Edward L. Glaeser. “Should the Government Rebuild New Orleans, Or Just Give Residents Checks?”. The Economist’s Voice. Vol 2, Issue 4, 2005. – Could New Orleans, with Spending, Somehow Return to Its Long-Past Glory?
Granted, some previously great ports have managed to rebuild themselves around new industries. New York is now devoted to finance. San Francisco is the center for information technology.
But New Orleans was never able to reinvent itself, perhaps because it lacked the human capital that has been so heavily correlated with urban success over the past 50 years.
Moreover, New Orleans’ port locale raises construction costs, relative to, say, the flat, featureless plains of Las Vegas. And New Orleans’ climate is problematic relative to California. My own guess is that the city would have declined by more than it has, if it were not for the durability of its housing stock and other infrastructure. And now, thanks to Hurricane Katrina, that last asset has been decimated.
Nor was New Orleans’ housing stock very valuable, in the market, to begin with. The decline in New Orleans’ population has been accompanied by economic distress and by low housing prices.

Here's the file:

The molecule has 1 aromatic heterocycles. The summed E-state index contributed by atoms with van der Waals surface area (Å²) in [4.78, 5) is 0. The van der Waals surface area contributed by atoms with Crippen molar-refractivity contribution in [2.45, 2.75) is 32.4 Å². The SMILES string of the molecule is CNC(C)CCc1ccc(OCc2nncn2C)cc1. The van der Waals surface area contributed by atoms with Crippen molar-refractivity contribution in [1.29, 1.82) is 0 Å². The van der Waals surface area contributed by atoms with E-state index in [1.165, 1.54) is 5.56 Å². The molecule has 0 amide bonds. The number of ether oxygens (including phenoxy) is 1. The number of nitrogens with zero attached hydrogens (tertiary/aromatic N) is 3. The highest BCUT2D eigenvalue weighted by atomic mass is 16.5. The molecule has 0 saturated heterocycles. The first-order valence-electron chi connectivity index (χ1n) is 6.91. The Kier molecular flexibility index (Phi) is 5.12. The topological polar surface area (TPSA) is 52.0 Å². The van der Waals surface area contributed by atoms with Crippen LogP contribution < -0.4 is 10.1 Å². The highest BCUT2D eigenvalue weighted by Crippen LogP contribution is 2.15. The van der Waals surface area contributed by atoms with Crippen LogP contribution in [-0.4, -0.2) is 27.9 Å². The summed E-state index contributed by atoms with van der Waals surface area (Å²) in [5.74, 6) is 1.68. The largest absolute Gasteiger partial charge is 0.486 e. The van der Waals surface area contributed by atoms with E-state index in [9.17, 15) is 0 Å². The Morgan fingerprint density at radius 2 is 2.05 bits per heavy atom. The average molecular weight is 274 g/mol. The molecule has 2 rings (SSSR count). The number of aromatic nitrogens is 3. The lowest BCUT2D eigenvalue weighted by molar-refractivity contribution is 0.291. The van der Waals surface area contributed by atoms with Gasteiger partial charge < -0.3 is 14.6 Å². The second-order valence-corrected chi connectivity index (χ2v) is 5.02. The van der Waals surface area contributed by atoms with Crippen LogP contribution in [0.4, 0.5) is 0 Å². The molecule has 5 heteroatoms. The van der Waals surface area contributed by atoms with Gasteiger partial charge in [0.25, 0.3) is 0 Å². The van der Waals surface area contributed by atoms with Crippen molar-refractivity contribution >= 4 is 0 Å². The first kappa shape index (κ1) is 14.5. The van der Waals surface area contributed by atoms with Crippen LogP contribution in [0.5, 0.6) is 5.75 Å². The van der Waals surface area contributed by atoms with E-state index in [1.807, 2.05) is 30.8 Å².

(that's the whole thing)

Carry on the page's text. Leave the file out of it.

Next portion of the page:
[…]The 2000 Census reported that more than 27 percent of New Orleans residents were in poverty (relative to 12 percent for the U.S. as a whole). Median family income was only 64 percent of the median family income in the U.S. In 2004, according to the American Community Survey, the unemployment rate for the city was over 11 percent. And New Orleans’ housing prices, prehurricane, remained far below those of the nation as a whole, providing further evidence of weak pre-existing demand for living in the city.
By most objective measures, the city, pre-hurricane, was not doing a good job of taking care of its poorer residents. For most students of urban distress, New Orleans was a problem, not an ideal. Poverty and continuing economic decline fed upon each other, delivering despair to many of the city’s residents.